View photos of the Giants on the practice field ahead of the Week 7 matchup against the Washington Commanders.
McFadden, who most often lines up next to Okereke in the Giants' base defense, is on board with the traffic correlation.
"It's definitely how it looks out on the field sometimes," he said. "Things are crossing and going all over the place and guys are yelling and communicating and the big dogs are eating up front. It gets hectic in there sometimes, but it's part of being a linebacker and kind of understanding where you fit in the defense."
McFadden is not only Okereke's teammate, but one of his biggest fans. He said he "without a doubt" has learned much from Okereke since they first played together in the spring.
"Just having a vet like that in the room and somebody who knows what he's seeing out on the field," McFadden said. "He can explain things that a coach might not always be able to do as somebody who's seen it firsthand on the field. I think that's important. for sure."
As someone with a cluse-up view, McFadden has been particularly impressed with Okereke's recent performance.
"He's been all over the place," McFadden said. "I think it's been really important for us, not only for the team to get those turnovers but just the confidence in our defense. Now it's up to other guys to match that energy and run to the ball and punch out the ball and get a hand up. I think it's only going to help us moving forward."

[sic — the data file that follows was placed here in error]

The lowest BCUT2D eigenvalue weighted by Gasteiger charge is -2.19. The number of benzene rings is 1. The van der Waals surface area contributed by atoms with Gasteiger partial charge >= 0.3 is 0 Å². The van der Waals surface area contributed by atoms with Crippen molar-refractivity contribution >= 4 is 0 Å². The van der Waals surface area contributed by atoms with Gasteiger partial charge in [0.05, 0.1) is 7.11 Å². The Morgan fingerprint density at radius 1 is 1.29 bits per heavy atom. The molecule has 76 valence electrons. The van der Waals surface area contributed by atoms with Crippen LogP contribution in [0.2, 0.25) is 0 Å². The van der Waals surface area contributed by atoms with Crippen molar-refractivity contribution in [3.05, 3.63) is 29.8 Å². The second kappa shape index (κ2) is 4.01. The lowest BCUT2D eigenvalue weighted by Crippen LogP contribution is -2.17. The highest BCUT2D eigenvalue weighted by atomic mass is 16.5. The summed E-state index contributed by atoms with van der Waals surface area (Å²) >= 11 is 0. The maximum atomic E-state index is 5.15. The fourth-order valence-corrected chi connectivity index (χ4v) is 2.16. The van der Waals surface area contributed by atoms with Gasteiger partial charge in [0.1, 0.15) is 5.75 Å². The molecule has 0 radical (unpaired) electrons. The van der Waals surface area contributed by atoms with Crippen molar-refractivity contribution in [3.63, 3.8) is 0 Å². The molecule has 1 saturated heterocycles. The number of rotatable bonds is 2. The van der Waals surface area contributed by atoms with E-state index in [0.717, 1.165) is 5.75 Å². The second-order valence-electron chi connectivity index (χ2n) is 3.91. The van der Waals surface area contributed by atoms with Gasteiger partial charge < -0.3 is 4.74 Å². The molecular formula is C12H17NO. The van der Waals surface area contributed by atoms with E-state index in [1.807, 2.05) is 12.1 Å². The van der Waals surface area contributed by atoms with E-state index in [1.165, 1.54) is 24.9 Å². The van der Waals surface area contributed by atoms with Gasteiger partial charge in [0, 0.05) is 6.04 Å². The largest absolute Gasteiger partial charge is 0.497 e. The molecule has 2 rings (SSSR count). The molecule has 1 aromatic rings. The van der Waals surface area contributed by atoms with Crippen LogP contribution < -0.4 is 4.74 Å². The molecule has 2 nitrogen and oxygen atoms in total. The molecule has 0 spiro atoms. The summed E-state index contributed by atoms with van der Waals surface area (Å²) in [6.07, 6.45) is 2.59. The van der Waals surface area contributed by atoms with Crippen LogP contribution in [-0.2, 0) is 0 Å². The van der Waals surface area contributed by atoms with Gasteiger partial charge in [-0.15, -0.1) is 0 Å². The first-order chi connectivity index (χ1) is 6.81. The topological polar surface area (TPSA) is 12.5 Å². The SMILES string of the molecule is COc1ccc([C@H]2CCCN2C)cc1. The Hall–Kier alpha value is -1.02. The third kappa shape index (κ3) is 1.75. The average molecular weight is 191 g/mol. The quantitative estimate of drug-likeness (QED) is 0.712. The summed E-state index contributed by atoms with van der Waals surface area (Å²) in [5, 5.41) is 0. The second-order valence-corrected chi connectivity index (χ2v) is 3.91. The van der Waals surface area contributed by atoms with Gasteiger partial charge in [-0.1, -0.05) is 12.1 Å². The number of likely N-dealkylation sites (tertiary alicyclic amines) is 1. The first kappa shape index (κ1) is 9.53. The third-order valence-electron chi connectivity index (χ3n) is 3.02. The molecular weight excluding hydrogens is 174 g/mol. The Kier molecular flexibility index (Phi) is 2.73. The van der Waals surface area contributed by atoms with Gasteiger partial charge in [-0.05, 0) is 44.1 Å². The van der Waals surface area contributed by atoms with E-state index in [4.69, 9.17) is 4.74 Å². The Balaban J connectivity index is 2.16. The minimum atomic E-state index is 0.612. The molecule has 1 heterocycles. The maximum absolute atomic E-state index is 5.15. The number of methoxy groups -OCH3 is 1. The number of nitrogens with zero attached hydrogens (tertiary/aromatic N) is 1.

That's exactly what the defense did last week in Buffalo, holding the high-scoring Bills without a point for three quarters and fewer than 300 yards of total offense. Josh Allen averaged only 5.6 yards on his 30 pass attempts.
"It was pretty impressive," Okereke said. "We all knew (wide receiver) Stefon Diggs (10 catches for 100 yards) is an elite playmaker, Josh is an elite playmaker and to go toe to toe with them, really all the way until the fourth quarter, I think that was a great second step for us.
"I think it's been trending upward, obviously from Miami (where three plays longer than 60 yards helped the Dolphins gain 524 yards). That was an explosive offense but (we) gained a little bit of confidence there and then just building off each week."
The bad news in all this is the Giants will lug a four-game losing streak into their first afternoon home game of the season. Okereke is quick to point to himself regarding the team's struggles.
"It just means I'm not doing my job enough," Okereke said. "I got to just find whatever else I can do to help to contribute to a team win and do whatever else I can do to support my teammates to help to contribute to a team win. Because at the end of the day, that's all we're chasing, wins."
Once again, the New York Giants are bringing back their classic blue uniforms from the '80s and '90s for the 2023 season as part of two Legacy Games presented by Quest.